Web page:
The odontoid ligaments (ligamenta alaria) connect the head with the first cervical vertebra and keep the head from being extended. The ligamentum apicis dentis is a ligament between the tip of the tooth of the second cervical vertebra and the front hole of the large occipital foramen. An important ligament of connective tissue is also the ligamentum transversum atlantis. It stretches between the right and left lateral swelling (massa lateralis) of the first cervical vertebra within the lower head joint. There are also other ligaments that prevent excessive rotation, tipping or stretching.
 

The interaction of the atlas and axis.

bones of the neck joint

 

The Cervical Vertebrae (Atlas)

 
bones of the atlas
The first cervical vertebra differs very basically from the others, because it does not have a body (corpus vertebrae) or the spine of the vertebrae (processus spinosus). In compensation, it has a front arch (arcus anterior) and a rear arch (arcus posterior). They combine to be a lateral swelling (massa lateralis) that bears the joint surface for the articular process of the occiputs (condylus occipitalis).

The vertebral foramen (foramen vertebrale) is in-between and is large at this vertebra. The transverse processes (processus transversi), which are interrupted by holes, the foramina transversaria, emanate from the massae. Finally, there is a little protuberance on the front and rear arch (tuberculum anterius et posterius).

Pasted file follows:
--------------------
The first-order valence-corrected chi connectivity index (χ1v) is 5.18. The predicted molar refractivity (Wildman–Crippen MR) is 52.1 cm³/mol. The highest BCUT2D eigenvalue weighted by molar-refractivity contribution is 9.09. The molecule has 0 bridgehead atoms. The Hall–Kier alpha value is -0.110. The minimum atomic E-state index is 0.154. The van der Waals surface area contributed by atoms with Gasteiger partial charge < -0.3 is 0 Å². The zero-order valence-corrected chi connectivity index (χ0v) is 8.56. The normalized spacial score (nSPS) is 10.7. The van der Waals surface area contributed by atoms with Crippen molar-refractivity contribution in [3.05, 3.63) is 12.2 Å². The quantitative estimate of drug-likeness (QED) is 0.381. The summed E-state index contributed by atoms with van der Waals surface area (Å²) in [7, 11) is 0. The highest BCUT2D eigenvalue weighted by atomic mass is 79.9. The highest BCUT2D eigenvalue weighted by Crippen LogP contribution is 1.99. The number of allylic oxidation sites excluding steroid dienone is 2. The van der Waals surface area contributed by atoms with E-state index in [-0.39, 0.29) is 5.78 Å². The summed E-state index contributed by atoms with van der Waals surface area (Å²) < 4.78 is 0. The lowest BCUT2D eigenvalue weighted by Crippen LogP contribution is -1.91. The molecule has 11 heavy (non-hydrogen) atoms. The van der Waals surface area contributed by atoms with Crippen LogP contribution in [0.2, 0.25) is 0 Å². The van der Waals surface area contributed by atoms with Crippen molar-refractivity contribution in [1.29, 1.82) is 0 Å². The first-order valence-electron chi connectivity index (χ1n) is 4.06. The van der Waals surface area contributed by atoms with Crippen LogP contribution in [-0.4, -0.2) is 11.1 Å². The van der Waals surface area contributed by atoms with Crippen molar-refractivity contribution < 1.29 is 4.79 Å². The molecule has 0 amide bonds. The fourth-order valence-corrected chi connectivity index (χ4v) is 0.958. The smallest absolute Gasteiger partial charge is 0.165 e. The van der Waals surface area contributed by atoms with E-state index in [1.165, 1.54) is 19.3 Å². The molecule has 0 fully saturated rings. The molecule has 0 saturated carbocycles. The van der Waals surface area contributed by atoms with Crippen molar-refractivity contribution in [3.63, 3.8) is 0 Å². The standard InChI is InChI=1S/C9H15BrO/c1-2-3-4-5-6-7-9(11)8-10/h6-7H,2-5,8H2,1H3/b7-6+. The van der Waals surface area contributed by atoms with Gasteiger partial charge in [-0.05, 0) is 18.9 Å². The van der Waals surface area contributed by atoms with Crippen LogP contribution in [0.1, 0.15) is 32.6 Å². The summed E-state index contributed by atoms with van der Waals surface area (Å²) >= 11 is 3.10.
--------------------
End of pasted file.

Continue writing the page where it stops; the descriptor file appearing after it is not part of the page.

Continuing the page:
Click on the image for a 3D view of the Atlas.

3D-Object:

The Cervical Vertebrae (Axis)

 
bones of the axis


The second cervical vertebra, also called the "epistropheus", differs from the third to sixth cervical vertebrae through the cone (tooth), which projects from its vertebral body (dens axis).

This "tooth" ends with a rounded-off tip (apex dentis). Instead of articular processes (processus articulares superiores et inferiores), there are joint surfaces (facies articularis anterior et posterior) on its front and also on its rear surface. The rear one is somewhat smaller. The position of the dens axis to the body of the second cervical vertebra depends upon the curvature of the cervical vertebral column. It may be directed somewhat towards the back.

The transverse processes (processus transversi) are not formed very prominently. They contain one hole each for the vertebral artery, the foramen transversarium. Even if the lateral joint surfaces seem to be smooth, they still have small deposits of cartilage that are important for the joints between the first and the second cervical vertebra.

The spine of the axis (processus spinosus) has a powerful construction. Sometimes it has a double tip. It is formed out of the two vertebral arches coming together (arcus vertebrae). They jointly surround the vertebral foramen (foramen vertebrale) with the body of the vertebrae (corpus vertebrae).

 

Click on the image for a 3D view of the Axis.

3D-Object: